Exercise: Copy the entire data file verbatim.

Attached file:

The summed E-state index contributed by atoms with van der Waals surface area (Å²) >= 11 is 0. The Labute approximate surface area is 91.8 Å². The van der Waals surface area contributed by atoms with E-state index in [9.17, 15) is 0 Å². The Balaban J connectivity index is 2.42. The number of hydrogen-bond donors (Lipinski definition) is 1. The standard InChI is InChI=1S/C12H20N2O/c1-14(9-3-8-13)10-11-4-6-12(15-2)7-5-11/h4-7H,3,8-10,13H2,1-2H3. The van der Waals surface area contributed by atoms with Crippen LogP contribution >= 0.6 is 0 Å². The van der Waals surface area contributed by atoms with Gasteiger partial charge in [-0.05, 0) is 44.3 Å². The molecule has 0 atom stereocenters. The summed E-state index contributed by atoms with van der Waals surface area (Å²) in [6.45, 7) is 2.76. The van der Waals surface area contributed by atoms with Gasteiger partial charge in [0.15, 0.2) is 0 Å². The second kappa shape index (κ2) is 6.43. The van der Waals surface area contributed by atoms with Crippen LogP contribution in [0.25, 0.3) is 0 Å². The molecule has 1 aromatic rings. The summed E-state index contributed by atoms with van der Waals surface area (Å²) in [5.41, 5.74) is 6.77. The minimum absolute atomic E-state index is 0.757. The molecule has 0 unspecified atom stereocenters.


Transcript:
The summed E-state index contributed by atoms with van der Waals surface area (Å²) >= 11 is 0. The Labute approximate surface area is 91.8 Å². The van der Waals surface area contributed by atoms with E-state index in [9.17, 15) is 0 Å². The Balaban J connectivity index is 2.42. The number of hydrogen-bond donors (Lipinski definition) is 1. The standard InChI is InChI=1S/C12H20N2O/c1-14(9-3-8-13)10-11-4-6-12(15-2)7-5-11/h4-7H,3,8-10,13H2,1-2H3. The van der Waals surface area contributed by atoms with Crippen LogP contribution >= 0.6 is 0 Å². The van der Waals surface area contributed by atoms with Gasteiger partial charge in [-0.05, 0) is 44.3 Å². The molecule has 0 atom stereocenters. The summed E-state index contributed by atoms with van der Waals surface area (Å²) in [6.45, 7) is 2.76. The van der Waals surface area contributed by atoms with Gasteiger partial charge in [0.15, 0.2) is 0 Å². The second kappa shape index (κ2) is 6.43. The van der Waals surface area contributed by atoms with Crippen LogP contribution in [0.25, 0.3) is 0 Å². The molecule has 1 aromatic rings. The summed E-state index contributed by atoms with van der Waals surface area (Å²) in [5.41, 5.74) is 6.77. The minimum absolute atomic E-state index is 0.757. The molecule has 0 unspecified atom stereocenters.